Medieval Fair Ireland

The 13th century was the time of great medieval fairs all around Europe and in Dublin, merchants from different lands gathered at Dublin’s Fairgreen annually for 15 days each July to trade their goods.

Where was it?

Fairgreen was situated just outside the great western defensive ditch, on the eastern side of present day Francis Street, where the Iveagh Markets building now stands. The right to hold a fair was a very valuable privilege, and it was granted to the city way back in 1215 by King John.

What way did it all work?

The fair always began on the eve of a religious festival and the proceeds from the first two days of the fair was always given to the Archbishop, something that would not go down so well today we think! A charge, or custom as it was called back then, was paid to the keeper of the Fair on all the goods, and people, that entered or left the ground at Fairgreen. Traders, like today, were also charged a stallage fee for setting up their stalls. There was a weigh master at the Fair and it was his job to weigh everything that was to be sold and inspect it for quality and price, much like a market supervisor today. There were even courts in the Fair that dealt swiftly with anyone breaking merchant law, these courts were known as piepowder courts!

Sugar, Scribes & Spices

Food sold at the Fair were prepared by local bakers, whose ovens were located on nearby Cook St, they were situated here to prevent any major fires from spreading to the major part of the city, within the walls. The delicious smelling hot pies were filled with mince meat, fruit, spices, or if you wanted something more savoury, you could have a pie filled with rabbit, pork, venison or sometimes even swan was on the menu. If you were fasting for religious reasons and couldn’t have meat, down at the Quayside, you could get some local cheeses or dried fish from the many ships delivering goods from all over the world. Or if you wanted some fish for your dinner, you could head to the fish markets on what is now called Fishamble Street, for obvious reasons. It was the perfect location for a fish market due to being beside the Liffey.


There would often be a Spicers stall too, exotic spices were imported from foreign lands, especially by Italian and Flemish merchants.

They were extremely valued for their use in preserving food and for the strong aromatic flavours they gave to elegant dishes. You could buy ready made spices, much like today. These were either poudre douce (mild) or poudre fort (strong) and they were both very popular.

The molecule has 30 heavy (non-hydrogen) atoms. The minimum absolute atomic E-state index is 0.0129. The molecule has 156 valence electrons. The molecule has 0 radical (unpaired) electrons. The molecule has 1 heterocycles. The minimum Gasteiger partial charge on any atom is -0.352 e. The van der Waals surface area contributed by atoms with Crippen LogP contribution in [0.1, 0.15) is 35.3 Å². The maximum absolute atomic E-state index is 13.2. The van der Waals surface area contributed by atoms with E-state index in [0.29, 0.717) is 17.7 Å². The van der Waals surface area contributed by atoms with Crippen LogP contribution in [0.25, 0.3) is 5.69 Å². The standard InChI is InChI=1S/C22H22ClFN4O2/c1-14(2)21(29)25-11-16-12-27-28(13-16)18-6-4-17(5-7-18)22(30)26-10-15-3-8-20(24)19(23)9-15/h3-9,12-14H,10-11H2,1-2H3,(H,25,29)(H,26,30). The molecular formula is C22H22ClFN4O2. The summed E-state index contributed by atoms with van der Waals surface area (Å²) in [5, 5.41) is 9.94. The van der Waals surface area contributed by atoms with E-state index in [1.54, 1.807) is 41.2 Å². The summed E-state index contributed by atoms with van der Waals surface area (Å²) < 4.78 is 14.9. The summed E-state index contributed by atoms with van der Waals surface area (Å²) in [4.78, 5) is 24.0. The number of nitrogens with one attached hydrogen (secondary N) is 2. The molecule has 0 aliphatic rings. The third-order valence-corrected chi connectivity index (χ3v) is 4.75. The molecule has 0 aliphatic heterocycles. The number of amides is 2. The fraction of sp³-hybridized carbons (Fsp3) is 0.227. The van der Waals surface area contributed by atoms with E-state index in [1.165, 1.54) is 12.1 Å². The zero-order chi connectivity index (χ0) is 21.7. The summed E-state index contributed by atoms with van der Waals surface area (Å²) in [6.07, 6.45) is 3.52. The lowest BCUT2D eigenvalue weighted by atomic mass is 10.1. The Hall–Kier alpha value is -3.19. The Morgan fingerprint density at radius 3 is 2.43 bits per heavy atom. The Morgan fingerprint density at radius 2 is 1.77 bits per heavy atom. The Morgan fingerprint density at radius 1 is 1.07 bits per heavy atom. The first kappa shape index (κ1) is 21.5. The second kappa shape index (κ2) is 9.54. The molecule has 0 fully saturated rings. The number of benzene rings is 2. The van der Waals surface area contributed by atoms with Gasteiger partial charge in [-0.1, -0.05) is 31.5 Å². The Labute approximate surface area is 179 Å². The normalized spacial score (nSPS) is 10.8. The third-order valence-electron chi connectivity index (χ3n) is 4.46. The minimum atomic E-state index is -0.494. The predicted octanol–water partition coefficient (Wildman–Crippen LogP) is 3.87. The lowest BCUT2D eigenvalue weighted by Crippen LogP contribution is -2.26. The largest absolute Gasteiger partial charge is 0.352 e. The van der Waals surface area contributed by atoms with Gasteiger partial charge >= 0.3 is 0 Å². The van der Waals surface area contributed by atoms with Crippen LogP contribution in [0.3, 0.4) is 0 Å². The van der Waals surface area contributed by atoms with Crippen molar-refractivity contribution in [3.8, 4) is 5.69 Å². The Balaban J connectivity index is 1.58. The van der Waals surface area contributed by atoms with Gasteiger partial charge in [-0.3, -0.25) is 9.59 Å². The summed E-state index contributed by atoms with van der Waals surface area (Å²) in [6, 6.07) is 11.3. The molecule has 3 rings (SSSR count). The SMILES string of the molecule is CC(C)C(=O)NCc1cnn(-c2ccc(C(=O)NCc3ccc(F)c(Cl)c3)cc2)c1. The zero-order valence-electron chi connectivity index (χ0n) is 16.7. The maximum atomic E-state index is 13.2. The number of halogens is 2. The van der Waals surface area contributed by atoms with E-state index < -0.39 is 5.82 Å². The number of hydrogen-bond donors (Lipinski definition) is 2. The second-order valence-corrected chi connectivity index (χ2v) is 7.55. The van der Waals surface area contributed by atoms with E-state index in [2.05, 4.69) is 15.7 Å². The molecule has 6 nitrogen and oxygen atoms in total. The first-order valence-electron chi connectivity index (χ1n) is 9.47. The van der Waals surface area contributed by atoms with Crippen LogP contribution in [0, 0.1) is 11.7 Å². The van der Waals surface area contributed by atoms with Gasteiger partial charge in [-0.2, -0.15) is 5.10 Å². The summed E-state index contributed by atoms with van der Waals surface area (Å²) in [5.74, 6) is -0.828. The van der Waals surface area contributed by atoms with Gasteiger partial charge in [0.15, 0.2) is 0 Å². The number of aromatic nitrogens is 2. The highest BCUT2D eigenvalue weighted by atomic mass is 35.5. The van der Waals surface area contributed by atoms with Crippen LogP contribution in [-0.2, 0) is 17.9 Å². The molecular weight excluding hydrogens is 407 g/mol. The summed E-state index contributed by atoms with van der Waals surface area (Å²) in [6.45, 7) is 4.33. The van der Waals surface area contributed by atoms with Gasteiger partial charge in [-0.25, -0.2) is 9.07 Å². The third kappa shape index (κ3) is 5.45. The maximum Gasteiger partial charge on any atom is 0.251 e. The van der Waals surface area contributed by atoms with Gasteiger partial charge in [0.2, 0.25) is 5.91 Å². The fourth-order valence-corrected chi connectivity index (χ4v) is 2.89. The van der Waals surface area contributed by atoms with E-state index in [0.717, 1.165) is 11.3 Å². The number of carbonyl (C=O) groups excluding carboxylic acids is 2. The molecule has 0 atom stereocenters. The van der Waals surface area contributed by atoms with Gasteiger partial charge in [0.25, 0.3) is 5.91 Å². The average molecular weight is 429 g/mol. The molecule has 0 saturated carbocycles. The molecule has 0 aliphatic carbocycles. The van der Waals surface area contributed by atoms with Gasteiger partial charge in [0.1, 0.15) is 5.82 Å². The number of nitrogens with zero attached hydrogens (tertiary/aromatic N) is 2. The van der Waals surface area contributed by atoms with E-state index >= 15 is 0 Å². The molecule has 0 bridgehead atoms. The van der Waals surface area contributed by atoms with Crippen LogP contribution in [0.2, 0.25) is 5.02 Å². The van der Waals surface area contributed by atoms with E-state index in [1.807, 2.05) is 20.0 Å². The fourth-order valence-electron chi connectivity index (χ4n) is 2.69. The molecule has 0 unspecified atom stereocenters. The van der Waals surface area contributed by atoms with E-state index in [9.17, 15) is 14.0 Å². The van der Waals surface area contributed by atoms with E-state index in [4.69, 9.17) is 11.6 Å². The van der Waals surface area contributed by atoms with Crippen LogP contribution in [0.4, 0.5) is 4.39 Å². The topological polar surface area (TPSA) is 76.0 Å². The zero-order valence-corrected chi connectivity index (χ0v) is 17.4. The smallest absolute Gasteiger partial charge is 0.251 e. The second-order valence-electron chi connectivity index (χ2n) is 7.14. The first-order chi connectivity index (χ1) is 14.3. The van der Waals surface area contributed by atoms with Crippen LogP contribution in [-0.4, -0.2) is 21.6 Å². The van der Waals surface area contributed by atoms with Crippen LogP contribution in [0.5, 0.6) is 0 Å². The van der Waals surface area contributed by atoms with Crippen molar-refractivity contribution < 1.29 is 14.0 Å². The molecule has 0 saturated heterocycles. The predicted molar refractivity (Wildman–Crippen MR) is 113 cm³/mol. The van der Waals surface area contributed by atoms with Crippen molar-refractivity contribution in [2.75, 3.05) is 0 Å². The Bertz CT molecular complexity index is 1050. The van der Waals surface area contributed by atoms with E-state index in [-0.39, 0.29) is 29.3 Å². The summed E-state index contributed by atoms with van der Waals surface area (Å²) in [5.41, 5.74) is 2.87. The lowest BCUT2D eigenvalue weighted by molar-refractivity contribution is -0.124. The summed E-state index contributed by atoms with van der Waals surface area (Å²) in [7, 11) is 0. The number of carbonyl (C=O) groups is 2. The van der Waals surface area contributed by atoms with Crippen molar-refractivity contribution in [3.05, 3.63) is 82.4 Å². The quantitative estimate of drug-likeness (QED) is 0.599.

Sugar was also imported in small amounts from north Africa, but was used very sparingly.

Eventually the word spice came to mean anything luxurious and exotic, from almonds and figs, to perfumes and pigments.

Scribes were also in great demand at the Fair, as very few people could read or write. For a fee they could draft up anything from a will, grants, business contracts, mostly in Latin.

Many of the scribes were priests and could even sell you a pardon, granting forgiveness in advance of your sins, all while you were getting a business contract written up!

Cloth was one of the most important products sold at the Fair. Wool would have been imported from England, while fine silks and damasks were brought in from the east by merchants from Italy.

Blue was the most common and basic colouring for clothing, but a luxury colour was scarlet, which was made from a particular insect!

The Irish loved to wear colourful clothes, especially robes dyed yellow from saffron. They used pins, brooches and buckles from metal or bone for fastening.

The Fair was a real event for the city, it was where people from all walks of life got together and witnessed the sights, sounds and excitement of the city.

The inns that lined Winetavern Street (where Dublinia stands today) would have been full of drinking revellers travelling to see the Fair. T

here would have been performances on Fairgreen with musicians, dancers, jugglers, and even bears and monkeys, a sight to behold!